Siegel & Doyle, his law firm, says it offers “a different breed of attorney,” one for whom casual clothes and plain talk replace suits and lawyer-speak.

“It’s a different approach,” says Doyle, who is wearing jeans and a T-shirt as he runs the sound system at a Nighthawks game. “I am not going to walk around in a suit in my office. I will be like this. I am more into paying attention to people and clients than a stereotypical law firm, which I kind of despise.”

Doyle became familiar with the ABA by playing pick-up ball with some of the Nighthawks players. He entered the ownership of the Nighthawks in 2004 when the franchise was about to go under in its first season.

Doyle said he has lost roughly $100,000 while trying to put the franchise in a position to reach a break-even point, which he said he is now near.

It’s not a deal he would recommend to anyone, he says, but he followed his passion and believed he could turn it into a moneymaker.

His first move was to relocate the team from the Showplace in Upper Marlboro, where they paid $5,000 a game in rent and drew fewer than 200 customers.

The fan base has grown slowly for the Nighthawks, most of whose players consider the team a part-time job and make between $200 and $400 a week for the 36-game season.

“It is definitely not profitable for him right now,” said Randy “White Chocolate” Gill, who is well known on the Streetball circuit and makes a bit more for promotional appearances and clinics. “He does it because he loves basketball and can do something for it. It’s a passionate thing. He has been a great inspiration in my life, helping me out.”

Taking over

Doyle was immediately critical of ABA founder and president Joe Newman, who seemed more interested in expansion than running a credible league.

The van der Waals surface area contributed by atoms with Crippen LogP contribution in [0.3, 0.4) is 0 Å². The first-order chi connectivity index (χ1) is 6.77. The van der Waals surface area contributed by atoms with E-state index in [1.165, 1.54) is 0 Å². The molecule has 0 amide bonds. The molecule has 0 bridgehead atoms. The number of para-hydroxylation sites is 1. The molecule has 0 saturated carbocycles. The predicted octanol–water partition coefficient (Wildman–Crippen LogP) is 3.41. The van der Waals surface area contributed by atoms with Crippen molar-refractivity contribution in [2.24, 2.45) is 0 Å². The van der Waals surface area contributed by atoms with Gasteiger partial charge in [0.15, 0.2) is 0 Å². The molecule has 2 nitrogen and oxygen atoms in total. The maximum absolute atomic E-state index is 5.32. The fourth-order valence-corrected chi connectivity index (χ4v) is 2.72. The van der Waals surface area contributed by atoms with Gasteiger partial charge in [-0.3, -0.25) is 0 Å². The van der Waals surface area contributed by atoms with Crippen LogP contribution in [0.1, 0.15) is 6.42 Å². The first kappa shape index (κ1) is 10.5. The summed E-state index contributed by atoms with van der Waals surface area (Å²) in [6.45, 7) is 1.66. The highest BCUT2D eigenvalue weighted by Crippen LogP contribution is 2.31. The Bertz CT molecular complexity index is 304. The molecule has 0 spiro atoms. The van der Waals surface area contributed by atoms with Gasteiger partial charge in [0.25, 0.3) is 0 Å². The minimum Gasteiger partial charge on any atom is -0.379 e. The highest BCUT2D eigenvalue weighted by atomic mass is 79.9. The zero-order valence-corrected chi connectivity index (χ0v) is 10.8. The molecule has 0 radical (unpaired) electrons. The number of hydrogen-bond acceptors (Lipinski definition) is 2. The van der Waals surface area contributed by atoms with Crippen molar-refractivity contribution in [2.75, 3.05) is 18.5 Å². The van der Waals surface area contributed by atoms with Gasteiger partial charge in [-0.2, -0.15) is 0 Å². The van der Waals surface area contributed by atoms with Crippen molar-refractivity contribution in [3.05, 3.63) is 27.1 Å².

Franchises could be purchased for $10,000 by almost anyone, and the ABA on its Web site called itself the “fastest-growing sports league ever.”

As a result, teams were underfunded and poorly managed. The ABA started the 2004-05 season with 35 teams, but few played their entire schedules. The league this season was slated to have 57 teams. But only 43 remain.

Twenty expansion teams, including one in Alexandria, have been announced for next season for the red-white-and-blue-ball league.

“The ABA was a great idea, but you have to have the leadership to follow through,” Doyle said of the low-cost, family-oriented league that features a four-point shot, nicknames like “SpongeBob” and postgame autograph sessions. “Mass doesn’t necessarily mean good. Until every team finishes the season, the papers aren’t going to cover you as legitimate sports team. I am banging my head against the wall sometimes.”

This season has been more of the same. The Baltimore franchise ran out of funds and folded. So did the Brooklyn franchise before NBA star Elton Brand bailed it out.